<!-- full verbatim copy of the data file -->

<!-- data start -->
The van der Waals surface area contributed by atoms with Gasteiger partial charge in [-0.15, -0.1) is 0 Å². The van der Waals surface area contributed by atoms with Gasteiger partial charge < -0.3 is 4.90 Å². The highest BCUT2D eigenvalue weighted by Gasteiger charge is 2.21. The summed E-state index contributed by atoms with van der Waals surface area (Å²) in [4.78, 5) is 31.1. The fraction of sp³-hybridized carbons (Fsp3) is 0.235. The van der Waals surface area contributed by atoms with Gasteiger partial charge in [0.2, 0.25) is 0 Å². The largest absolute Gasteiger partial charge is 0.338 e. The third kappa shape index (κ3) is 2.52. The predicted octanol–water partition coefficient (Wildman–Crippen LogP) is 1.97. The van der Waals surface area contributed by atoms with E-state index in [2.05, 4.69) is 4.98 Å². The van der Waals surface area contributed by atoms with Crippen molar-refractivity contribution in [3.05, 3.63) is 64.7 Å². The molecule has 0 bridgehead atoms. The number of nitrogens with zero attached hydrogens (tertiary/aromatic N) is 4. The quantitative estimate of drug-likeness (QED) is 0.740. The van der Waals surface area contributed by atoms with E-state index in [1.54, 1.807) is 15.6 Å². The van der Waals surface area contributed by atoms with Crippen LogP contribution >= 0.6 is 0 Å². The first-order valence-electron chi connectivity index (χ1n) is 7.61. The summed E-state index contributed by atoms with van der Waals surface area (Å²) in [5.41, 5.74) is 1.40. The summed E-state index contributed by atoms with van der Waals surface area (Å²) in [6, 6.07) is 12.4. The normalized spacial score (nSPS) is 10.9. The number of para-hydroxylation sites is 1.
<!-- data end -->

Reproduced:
The van der Waals surface area contributed by atoms with Gasteiger partial charge in [-0.15, -0.1) is 0 Å². The van der Waals surface area contributed by atoms with Gasteiger partial charge < -0.3 is 4.90 Å². The highest BCUT2D eigenvalue weighted by Gasteiger charge is 2.21. The summed E-state index contributed by atoms with van der Waals surface area (Å²) in [4.78, 5) is 31.1. The fraction of sp³-hybridized carbons (Fsp3) is 0.235. The van der Waals surface area contributed by atoms with Gasteiger partial charge in [0.2, 0.25) is 0 Å². The largest absolute Gasteiger partial charge is 0.338 e. The third kappa shape index (κ3) is 2.52. The predicted octanol–water partition coefficient (Wildman–Crippen LogP) is 1.97. The van der Waals surface area contributed by atoms with E-state index in [2.05, 4.69) is 4.98 Å². The van der Waals surface area contributed by atoms with Crippen molar-refractivity contribution in [3.05, 3.63) is 64.7 Å². The molecule has 0 bridgehead atoms. The number of nitrogens with zero attached hydrogens (tertiary/aromatic N) is 4. The quantitative estimate of drug-likeness (QED) is 0.740. The van der Waals surface area contributed by atoms with E-state index in [1.54, 1.807) is 15.6 Å². The van der Waals surface area contributed by atoms with Crippen LogP contribution >= 0.6 is 0 Å². The first-order valence-electron chi connectivity index (χ1n) is 7.61. The summed E-state index contributed by atoms with van der Waals surface area (Å²) in [5.41, 5.74) is 1.40. The summed E-state index contributed by atoms with van der Waals surface area (Å²) in [6, 6.07) is 12.4. The normalized spacial score (nSPS) is 10.9. The number of para-hydroxylation sites is 1.